Raja also talked about how Advanced Micro Devices’ RTG will need to execute on their architectural designs and create brand new GPUs, something that Advanced Micro Devices has struggled with lately. He promised two brand new GPUs in 2016
That is Polaris 10 and Polaris 11. Both of which AMD has actually shown to journalists, we’re talking about the actual physical dies. Those who have seen them – we’ve only seen Polaris 11, but AMD has shown a Polaris 10 die to visitors of its suite at CES – reported that neither of the dies sported an interposer or HBM like Fiji.
We later confirmed with AMD that indeed the Polaris 10 and Polaris 11 GPUs showcased were configured for GDDR5.
AMD helped lead the development of HBM, was the first to bring HBM to market in GPUs, and plans to implement HBM/HBM2 in future graphics solutions.
At this time we have only publicly demonstrated a GDDR5 configuration of the Polaris architecture.It’s important to understand that HBM isn’t (currently) suitable for all GPU segments due to the current HBM cost structure. In the mainstream GPU segment, GDDR5 remains an extremely cost-effective, efficient and viable memory technology.
This doesn’t necessarily exclude that either of these chips can end up with HBM. After-all AMD might have been trying to be really coy and just showed off GDDR5 configured die. But our money is that they weren’t trying to be coy and that both of these chips will end up GDDR5/X. For the simple fact that any GPU would have to be designed from the very beginning with one memory standard in mind. As a designer you either choose to equip your GPU with an HBM memory controller or a GDDR5/X memory controller. Not both, that would be utterly wasteful to the extremely limited chip area you have.
Designing a GPU with both types of memory technologies is theoretically possible. But as the GPU will only end up with one memory standard or the other, either HBM or GDDR5/X, not both at the same time. One of the two memory controllers will repetitively end up as useless as white space on a die. So it just doesn’t make any sense to design any such product.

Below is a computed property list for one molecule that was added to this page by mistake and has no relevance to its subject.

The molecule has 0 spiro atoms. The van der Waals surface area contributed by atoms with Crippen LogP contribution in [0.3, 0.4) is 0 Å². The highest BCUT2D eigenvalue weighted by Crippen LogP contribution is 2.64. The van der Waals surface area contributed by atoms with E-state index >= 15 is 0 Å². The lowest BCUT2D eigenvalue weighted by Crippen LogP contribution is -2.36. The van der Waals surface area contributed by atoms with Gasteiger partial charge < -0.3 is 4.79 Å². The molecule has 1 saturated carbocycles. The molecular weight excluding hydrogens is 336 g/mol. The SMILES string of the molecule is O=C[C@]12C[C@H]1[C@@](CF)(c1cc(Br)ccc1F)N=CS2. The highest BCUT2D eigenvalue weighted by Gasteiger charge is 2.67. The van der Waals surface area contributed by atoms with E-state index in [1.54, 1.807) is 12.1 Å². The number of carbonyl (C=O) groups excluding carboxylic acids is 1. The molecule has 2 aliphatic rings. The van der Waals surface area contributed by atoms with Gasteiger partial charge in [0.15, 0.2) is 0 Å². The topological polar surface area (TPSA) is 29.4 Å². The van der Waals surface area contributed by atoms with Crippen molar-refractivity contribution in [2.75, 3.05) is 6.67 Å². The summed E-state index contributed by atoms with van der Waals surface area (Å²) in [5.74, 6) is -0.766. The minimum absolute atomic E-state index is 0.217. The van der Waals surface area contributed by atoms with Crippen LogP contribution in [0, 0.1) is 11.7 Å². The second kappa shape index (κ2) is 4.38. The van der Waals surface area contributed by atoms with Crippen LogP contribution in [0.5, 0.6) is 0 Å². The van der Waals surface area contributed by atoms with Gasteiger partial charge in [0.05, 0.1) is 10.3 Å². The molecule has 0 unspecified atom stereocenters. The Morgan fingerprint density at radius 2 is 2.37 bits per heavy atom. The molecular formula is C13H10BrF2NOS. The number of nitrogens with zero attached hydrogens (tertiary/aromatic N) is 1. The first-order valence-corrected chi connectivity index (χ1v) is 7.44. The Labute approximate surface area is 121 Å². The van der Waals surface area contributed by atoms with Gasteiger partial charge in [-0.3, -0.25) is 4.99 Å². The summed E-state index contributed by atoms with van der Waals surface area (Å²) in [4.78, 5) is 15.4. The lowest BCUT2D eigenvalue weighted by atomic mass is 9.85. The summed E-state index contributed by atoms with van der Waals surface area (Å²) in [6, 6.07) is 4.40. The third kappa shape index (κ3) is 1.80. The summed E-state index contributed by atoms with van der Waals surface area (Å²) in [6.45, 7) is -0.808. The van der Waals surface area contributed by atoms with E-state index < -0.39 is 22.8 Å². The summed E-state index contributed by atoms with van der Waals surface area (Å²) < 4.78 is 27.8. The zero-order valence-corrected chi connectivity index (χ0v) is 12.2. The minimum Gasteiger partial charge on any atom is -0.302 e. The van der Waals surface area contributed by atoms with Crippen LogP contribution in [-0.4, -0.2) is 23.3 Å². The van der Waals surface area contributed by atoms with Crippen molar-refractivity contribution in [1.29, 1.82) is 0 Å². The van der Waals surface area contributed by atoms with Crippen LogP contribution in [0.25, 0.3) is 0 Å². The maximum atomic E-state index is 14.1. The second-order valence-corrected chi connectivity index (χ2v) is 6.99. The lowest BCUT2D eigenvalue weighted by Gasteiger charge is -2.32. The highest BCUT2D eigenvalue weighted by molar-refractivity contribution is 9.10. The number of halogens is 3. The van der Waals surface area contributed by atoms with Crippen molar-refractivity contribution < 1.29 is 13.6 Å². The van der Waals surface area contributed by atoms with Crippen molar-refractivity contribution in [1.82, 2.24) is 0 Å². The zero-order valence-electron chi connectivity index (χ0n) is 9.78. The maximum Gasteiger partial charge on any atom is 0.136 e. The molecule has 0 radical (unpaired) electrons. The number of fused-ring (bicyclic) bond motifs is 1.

With all of that said, this wasn’t actually unexpected. AMD has actually hinted to us back in December at Sonoma, when we were first introduced to Polaris, that there are indeed plans for HBM2 in the future. Yesterday those plans have been made public. HBM2 once again ,just as first generation HBM did, will debut at the high-end. Nvidia likely has very similar plans to AMD for 2016 and 2017. And that is to launch two Pascal GDDR5/X GPUs and introduce GP100 with HBM2 next year.
AMD’s 2.5X Polaris Power Efficiency Jump Is More Impressive Than You Think
This is perhaps one of the less expected realizations to come to after yesterday’s Capsaicin event. A 2.5X – 250% – power efficiency jump is impressive in its own right. But actually, it’s even more so when you consider the fact that Polaris achieves this without HBM.
The power savings from HBM were the primary driver behind Fiji’s considerable power efficiency gains over Hawaii and the R9 290X. In fact HBM played a pivotal role in allowing AMD to design a GPU that not only had 45% more GCN cores than the R9 290X – 4096 vs 2816 – but, also burned less power on average. According to AMD, Polaris GPUs will deliver 2.5x the perf/watt of AMD’s 2015 28nm GPUs. Those include the Radeon 300 series and the R9 Fury series.
It’s quite difficult to pin-point exactly how far ahead each architecture is of the one before it on AMD’s roadmap. But Navi looks to be sitting at double Polaris’s power efficiency, making it 5x as power efficient as the current lineup of 28nm GPUs. Vega sits roughly in the middle between Polaris and Navi, slightly closer to Polaris. So we might be looking at a 3X improvement over 28nm GPUs, which puts it 20% ahead of Polaris in perf/watt. That’s about what you’d expect from HBM2.